Safari 2018 #30 Lusese

by david on August 21, 2019

 

The whole camp is up in the air. It helps keep out some of the creepy crawlies The whole camp is up in the air. It helps keep out some of the creepy crawlies

 

One of the connecting walkways One of the connecting walkways

 

The elevated walkway from my room. The elevated walkway from my room.

 

Friday September 21st

We were all up at 6:30 for some last-minute packing and to breakfast by 7:30.  Once again, everyone was relating their favorite experiences of the trip and our last meal together for the near future passed quickly.  Soon enough, it was time for me to kiss my bride goodbye and wish her and the Chapmans safe travels. Johann took them to the airport as he had to pick up another client.  Byron and I headed back to Kasane to the office for some supplies. One small fly in the ointment, though. Overnight we had a small change in plans about which camp we were headed to.  We were supposed to be going to the Bamunu Conservancy. The Conservancy’s “Kings Festival was the next weekend and the other client and I were to hunt game animals to feed the people attending the festival.  Someone had screwed up and the refrigerated trailer to store the meat was not on site yet, so we could not hunt there yet. We punted and headed to the Lusese Conservancy instead.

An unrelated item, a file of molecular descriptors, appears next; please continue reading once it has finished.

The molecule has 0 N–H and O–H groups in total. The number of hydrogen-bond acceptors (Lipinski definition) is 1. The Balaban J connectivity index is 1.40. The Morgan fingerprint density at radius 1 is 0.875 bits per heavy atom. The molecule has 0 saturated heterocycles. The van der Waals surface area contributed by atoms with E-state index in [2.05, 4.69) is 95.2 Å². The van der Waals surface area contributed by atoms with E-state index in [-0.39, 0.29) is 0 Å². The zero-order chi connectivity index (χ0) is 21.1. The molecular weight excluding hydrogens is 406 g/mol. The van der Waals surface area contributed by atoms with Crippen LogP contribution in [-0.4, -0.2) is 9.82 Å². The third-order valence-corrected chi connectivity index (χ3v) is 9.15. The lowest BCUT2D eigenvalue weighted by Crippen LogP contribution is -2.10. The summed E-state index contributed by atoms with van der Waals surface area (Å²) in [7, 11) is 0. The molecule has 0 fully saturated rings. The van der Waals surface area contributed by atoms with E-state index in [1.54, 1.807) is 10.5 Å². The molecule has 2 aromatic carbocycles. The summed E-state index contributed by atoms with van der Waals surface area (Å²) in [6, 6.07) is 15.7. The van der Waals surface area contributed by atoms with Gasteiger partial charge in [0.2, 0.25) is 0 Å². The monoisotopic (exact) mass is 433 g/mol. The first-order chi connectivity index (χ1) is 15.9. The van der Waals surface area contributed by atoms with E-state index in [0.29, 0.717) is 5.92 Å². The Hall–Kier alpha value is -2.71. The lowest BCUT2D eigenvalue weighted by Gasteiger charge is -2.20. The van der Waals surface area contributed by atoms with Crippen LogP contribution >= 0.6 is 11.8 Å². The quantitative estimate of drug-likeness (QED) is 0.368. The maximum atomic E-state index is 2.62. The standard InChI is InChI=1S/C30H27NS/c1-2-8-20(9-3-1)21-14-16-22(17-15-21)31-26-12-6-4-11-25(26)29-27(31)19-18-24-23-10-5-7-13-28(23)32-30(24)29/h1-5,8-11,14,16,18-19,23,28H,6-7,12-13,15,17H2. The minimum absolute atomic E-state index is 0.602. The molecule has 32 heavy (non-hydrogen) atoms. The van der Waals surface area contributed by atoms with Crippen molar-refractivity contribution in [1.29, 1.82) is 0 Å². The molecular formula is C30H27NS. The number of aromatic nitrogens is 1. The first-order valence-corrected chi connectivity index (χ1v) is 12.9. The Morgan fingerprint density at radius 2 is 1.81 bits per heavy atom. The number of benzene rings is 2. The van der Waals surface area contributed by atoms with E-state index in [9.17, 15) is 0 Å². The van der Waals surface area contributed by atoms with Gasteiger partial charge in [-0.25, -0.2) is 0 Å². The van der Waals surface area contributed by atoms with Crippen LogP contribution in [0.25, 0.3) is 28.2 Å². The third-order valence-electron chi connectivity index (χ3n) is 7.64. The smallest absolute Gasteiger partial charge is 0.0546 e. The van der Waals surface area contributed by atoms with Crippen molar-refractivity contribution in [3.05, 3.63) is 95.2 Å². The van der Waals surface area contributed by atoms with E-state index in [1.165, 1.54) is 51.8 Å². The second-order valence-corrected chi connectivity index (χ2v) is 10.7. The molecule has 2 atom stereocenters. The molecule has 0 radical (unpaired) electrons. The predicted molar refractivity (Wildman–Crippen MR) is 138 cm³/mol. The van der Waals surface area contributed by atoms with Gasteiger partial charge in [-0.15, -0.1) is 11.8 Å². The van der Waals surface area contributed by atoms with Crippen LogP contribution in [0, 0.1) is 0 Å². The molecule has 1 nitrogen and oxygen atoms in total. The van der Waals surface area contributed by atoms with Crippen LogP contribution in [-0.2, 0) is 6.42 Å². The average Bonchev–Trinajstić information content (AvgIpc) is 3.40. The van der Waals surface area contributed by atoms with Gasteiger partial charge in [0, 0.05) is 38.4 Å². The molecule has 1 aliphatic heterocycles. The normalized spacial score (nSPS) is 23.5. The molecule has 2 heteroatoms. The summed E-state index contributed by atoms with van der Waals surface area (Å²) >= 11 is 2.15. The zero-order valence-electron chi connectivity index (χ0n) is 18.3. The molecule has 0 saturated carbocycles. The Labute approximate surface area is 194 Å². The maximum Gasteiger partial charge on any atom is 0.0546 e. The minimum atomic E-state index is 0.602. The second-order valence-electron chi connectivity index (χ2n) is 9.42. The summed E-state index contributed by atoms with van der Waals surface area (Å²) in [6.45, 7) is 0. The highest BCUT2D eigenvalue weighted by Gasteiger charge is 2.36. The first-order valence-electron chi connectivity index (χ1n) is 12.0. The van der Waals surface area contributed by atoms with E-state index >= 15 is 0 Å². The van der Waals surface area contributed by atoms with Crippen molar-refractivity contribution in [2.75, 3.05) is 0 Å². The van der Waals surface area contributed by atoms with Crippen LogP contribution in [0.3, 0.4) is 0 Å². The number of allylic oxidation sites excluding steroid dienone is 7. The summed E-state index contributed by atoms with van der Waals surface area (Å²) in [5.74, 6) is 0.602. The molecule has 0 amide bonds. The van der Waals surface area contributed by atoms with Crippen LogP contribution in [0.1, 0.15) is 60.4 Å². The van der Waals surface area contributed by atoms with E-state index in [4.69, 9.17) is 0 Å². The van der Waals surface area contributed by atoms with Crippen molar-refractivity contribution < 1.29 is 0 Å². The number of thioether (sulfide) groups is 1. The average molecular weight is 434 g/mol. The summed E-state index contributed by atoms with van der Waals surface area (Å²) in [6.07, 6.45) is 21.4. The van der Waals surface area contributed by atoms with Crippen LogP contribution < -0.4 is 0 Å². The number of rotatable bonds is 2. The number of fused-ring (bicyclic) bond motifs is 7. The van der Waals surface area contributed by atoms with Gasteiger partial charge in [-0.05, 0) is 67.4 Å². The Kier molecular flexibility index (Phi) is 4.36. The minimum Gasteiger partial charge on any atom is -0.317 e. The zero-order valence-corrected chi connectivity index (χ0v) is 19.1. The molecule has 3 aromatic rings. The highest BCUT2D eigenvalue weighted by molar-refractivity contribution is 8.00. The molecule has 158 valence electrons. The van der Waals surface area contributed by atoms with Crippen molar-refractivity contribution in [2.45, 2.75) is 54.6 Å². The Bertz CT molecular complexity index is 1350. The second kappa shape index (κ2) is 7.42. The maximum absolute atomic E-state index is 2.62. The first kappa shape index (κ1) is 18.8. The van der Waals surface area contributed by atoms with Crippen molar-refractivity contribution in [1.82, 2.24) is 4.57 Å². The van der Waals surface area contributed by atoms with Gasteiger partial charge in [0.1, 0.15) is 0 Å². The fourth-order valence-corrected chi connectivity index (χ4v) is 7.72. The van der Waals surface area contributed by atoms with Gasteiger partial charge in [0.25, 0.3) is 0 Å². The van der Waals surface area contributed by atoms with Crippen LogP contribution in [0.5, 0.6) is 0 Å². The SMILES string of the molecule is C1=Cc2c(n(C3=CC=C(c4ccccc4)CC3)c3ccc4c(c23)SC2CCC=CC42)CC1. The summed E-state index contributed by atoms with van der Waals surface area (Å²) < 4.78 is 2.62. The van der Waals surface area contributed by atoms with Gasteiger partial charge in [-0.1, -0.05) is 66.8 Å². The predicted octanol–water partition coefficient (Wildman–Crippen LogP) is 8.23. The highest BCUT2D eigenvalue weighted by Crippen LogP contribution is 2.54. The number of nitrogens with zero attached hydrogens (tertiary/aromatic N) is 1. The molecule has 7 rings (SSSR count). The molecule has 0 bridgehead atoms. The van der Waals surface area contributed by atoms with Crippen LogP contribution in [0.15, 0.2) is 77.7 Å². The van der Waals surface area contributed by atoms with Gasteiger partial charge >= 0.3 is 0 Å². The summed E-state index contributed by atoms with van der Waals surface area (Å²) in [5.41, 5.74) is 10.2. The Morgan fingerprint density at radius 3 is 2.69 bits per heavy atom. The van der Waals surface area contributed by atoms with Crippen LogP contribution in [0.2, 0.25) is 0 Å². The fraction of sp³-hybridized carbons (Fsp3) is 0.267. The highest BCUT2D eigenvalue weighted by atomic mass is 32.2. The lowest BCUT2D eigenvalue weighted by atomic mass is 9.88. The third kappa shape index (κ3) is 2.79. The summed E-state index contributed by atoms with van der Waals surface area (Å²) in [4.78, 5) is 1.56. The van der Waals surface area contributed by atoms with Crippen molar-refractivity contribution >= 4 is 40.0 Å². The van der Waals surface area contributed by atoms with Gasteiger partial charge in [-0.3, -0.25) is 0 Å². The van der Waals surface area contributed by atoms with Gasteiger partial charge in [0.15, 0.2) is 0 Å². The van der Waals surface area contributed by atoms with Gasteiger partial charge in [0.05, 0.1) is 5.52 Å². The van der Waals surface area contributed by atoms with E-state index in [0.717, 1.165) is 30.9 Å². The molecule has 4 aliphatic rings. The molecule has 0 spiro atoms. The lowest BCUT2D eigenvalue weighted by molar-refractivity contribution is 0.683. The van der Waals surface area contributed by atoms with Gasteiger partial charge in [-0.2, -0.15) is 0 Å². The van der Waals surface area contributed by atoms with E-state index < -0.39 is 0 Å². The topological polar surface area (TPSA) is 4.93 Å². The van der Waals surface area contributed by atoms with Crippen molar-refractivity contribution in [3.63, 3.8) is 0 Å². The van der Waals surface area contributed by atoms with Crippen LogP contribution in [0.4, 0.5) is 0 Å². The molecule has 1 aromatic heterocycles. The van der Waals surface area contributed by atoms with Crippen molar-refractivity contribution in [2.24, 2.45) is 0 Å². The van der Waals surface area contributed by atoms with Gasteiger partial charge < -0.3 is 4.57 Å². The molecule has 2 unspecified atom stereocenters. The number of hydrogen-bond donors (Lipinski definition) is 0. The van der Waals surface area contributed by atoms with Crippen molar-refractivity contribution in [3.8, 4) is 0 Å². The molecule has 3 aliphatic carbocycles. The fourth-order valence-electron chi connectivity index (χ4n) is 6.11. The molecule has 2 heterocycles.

We made it to camp and it was nice.  The whole camp was on stilts including the walkways between the tents and the dining tent.  Even the fire pit was up on a deck. The elevation kept most of the smaller wildlife out and served as a slight deterrent to the larger ones.  It was still early enough in the afternoon for a hunt so we changed into our hunting clothes and loaded our rifles and other gear into the truck, then struck out in search of whatever adventure we came across.  First stop was to pick up the local game scout. A game scout is an employee of the conservancy. He knows the area well and is also along to keep hunters and PHs on the straight and narrow, meaning he makes sure all the rules and hunting regulations are followed.  We were after elephants, so the order of the afternoon was to ease along areas with soft soil or sand and look for tracks. We had two elephants on license one for me and one for the other hunter, Peter. There are plenty of elephants in Namibia, but they are not equally spread out.  Each conservancy has so many they are allowed to hunt. Some elephants are trophy elephants and others are “own use”. While the trophy elephants are self-explanatory, own-use elephants are basically food for the local people. These elephants are selected due to inferior genetics, advanced age, or sometimes because they have become dangerous to people and property.  Peter and I were both after own-use elephants. We would have an elephant hunt but would get to keep nothing other than the experience, pictures, and memories. We searched unsuccessfully for a few hours and then went to the neighboring Salambala Conservancy to look for me a trophy waterbuck. A waterbuck was the only other animal on my trophy list for this trip. I should also mention I had an “own-use” cape buffalo on license as well as there was a possibility we would stumble across one of those as well in Salambala.

Front porch Front porch

 

My bedroom My bedroom

 

My bathroom and shower. My bathroom and shower.

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